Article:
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Psycho-Criminological Approaches to Stalking Behavior


Psycho-Criminological Approaches to Stalking Behavior

An International Perspective
Wiley Series in Psychology of Crime, Policing and Law 1. Aufl.

von: Heng Choon (Oliver) Chan, Lorraine L. Sheridan

35,99 €

Verlag: Wiley
Format: EPUB
Veröffentl.: 26.03.2020
ISBN/EAN: 9781119565475
Sprache: englisch
Anzahl Seiten: 432

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Beschreibungen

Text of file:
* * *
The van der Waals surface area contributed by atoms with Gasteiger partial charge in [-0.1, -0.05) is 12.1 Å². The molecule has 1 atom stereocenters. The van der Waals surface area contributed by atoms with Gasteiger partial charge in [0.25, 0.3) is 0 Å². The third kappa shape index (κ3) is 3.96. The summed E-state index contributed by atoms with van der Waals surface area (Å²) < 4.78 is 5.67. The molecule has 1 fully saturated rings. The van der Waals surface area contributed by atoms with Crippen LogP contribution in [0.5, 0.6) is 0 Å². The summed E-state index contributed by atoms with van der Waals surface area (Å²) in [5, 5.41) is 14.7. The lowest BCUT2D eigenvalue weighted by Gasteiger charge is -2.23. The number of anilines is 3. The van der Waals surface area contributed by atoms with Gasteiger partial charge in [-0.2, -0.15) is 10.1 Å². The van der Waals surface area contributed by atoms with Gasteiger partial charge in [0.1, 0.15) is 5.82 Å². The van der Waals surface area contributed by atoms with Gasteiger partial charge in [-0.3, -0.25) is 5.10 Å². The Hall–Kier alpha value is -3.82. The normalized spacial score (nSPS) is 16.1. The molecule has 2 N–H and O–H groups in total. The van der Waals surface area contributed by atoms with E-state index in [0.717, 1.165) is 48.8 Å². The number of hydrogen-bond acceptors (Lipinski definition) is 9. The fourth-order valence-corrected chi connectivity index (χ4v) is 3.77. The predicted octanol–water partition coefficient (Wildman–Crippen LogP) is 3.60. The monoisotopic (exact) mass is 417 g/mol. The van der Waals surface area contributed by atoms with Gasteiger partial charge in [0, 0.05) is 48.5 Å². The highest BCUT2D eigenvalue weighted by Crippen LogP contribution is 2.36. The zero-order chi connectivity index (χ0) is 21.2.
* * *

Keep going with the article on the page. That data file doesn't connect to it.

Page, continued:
<p><b>Provides multidisciplinary coverage of stalking behavior worldwide from both academic and practical approaches</b></p> <p><i>Psycho-Criminological Approaches to Stalking Behavior: The International Perspective </i>is a thorough, up-to-date overview of stalking perpetration and victimization in different regions of the world. This authoritative book brings together contributions from a team of leading scholars and practitioners that discuss a diverse range of interrelated topics and issues relevant to stalking and intrusive behavior from both theoretical and practical contexts. Whereas most of the literature on the subject is written from a Western viewpoint, this unique volume examines empirical research, policies, and practices from Asian and African countries, as well as those from Europe, the Americas, and Australia, to provide a truly global perspective.</p> <p>Divided into three parts, the book first examines theories and research on cross-national differences in stalking among college students, ex-partner stalking in Finland, cyberstalking victimization in Singapore, the heterogeneity of stalking and stalkers in Australia, public familiarity and understanding of stalking/harassing legislation in Australia, the United Kingdom, and the United States, and more. The book’s second part focuses on national portraits of stalking in a number of understudied populations, including Lithuania, Spain, Denmark, Portugal, and South Africa. Finally in the third section of the book, the chapters largely emphasize policy and best practice, including the Dutch model of policing stalking, risk assessment and management of stalking in Sweden, psycho-legal responses to online interpersonal harm, the German approach to stopping stalking, the United Kingdom response to assessing and managing stalking, and the work of the Danish Stalking Centre. This important contribution to the field:</p> <p> </p> <ul> <li>Offers insights from international professionals applicable in other geographical contexts</li> <li>Discusses the factors that influence social awareness and responses to stalking</li> <li>Explores the importance of victim vulnerability factors when managing risk of stalking</li> <li>Presents real-world case studies of stalking behavior, intimate partner violence, stalking victimization, and statutory and law enforcement efforts</li> <li>Reviews the intervention practices of the support institutions and justice systems of different countries</li> </ul> <p><i>Psycho-Criminological Approaches to Stalking Behavior: The International Perspective </i>is an ideal primary or supplementary text for courses in criminology, criminal justice, forensic psychology, and social and behavioral science, as well as a valuable source of reference for those who deal with offenders or victims of stalking, including law enforcement agents, mental health professionals, legal practitioners, social services personnel, and policy makers.</p>